He argues that only in heroism does the world have meaning. The words that constitutes a hero's reputation and fame construct his vision of the world. Finally, at the very end of the tale, Beowulf explains to Grendel the cycles of existence: life has meaning because it continues, in spite of death and destruction. Grendel’s mother she also serves to highlight the importance of language in the novel. She communicates only in inarticulate sounds that even Grendel cannot understand, the bone pile she is constantly picking through suggests that those without the ability to communicate are left to scraps of others.
I, Tyler Herholdt, do solemnly swear that the contents of my summer reading assignments are written in my own words and the ideas are based in my careful reading and thoughtful consideration of the summer assignments. Finny and Gene acted a bit opposite of each other’s best interests at times. They would disagree, and they would sometimes appear as if they were exact opposites. Gene showed that he was generally good, and Finny showed that he was generally evil at times (maybe because of the narrators point of view). After gathering these thoughts, Finny and Gene could easily be characterized as solely good and solely evil because there were many instances in which the two were adverse just as good and evil are, Gene fits the description of “good,” and Finny fits the description of “evil” fairly well, and because Finny dies.
Tolerance is not Enough Albert Ellis, an American psychologist, once said, “Acceptance is not love. You love a person because he or she has lovable traits, but you accept everybody just because they're alive and human.” Langston Hughes’s short story, “Thank You, M’am,” emphasizes this point—that all must be accepted—clearly. In the story, a boy struggles for approval Mrs. Luella Bates Washington Jones. A story set in the 1950’s, it spreads its message to all periods of time, including the modern world. Throughout history, there have always been outcasts, those whom society rejects.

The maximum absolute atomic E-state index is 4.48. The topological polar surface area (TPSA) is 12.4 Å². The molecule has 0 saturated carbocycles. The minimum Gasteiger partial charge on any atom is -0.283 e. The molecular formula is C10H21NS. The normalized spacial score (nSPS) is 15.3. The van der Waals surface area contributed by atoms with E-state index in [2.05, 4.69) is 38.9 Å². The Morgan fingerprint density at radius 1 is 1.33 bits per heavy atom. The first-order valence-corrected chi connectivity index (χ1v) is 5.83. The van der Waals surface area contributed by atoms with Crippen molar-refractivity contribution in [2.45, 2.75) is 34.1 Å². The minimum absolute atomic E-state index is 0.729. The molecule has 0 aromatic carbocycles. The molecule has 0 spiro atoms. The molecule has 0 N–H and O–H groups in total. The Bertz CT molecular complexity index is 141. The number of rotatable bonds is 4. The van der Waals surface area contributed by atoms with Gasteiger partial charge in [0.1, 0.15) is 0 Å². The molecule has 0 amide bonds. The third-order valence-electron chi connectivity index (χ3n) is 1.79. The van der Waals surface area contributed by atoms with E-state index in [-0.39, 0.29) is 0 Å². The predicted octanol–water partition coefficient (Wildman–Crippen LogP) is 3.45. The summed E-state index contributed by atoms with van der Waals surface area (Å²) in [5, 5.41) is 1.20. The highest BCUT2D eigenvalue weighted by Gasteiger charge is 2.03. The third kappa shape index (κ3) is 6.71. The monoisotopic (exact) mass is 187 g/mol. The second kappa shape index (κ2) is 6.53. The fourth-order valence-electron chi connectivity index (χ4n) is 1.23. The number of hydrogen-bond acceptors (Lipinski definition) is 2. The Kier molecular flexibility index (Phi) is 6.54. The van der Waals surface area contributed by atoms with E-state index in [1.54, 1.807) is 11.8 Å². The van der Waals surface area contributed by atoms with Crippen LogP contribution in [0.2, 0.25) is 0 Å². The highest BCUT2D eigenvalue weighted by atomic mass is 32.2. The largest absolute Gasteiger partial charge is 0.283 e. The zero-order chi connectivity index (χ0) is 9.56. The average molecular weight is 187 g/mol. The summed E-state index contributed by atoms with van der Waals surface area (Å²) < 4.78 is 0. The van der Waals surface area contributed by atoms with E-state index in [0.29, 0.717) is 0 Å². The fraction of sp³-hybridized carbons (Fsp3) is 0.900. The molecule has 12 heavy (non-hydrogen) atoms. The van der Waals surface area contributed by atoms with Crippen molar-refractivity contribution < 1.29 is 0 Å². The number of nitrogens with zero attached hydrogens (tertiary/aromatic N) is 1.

The narrative voice defines whether the reader should have an emotional response to the narrative voice or not. Also how the authors depict the voice or persona in these two novels is crucial in the unravelling of the discourse and how the story is told
The Perils of Indifference In the argument “The Perils of Indifference,” author Elie Wiesel talks about the issues caused by indifference to suffering of human beings through out history. He illustrates how indifference has caused many people to be left as victims because human beings as individuals, feel its easier to just look away from such wrong doings. His objective is to help people realize what their lack of acknowledgment of others is doing to our society. He also wants to show that in history there has been good things that people have accomplished from taking part and doing the right thing for others. Wiesel being a Holocaust survivor, has credibility as well as emotional and logical evidence to support his argument on human indifference.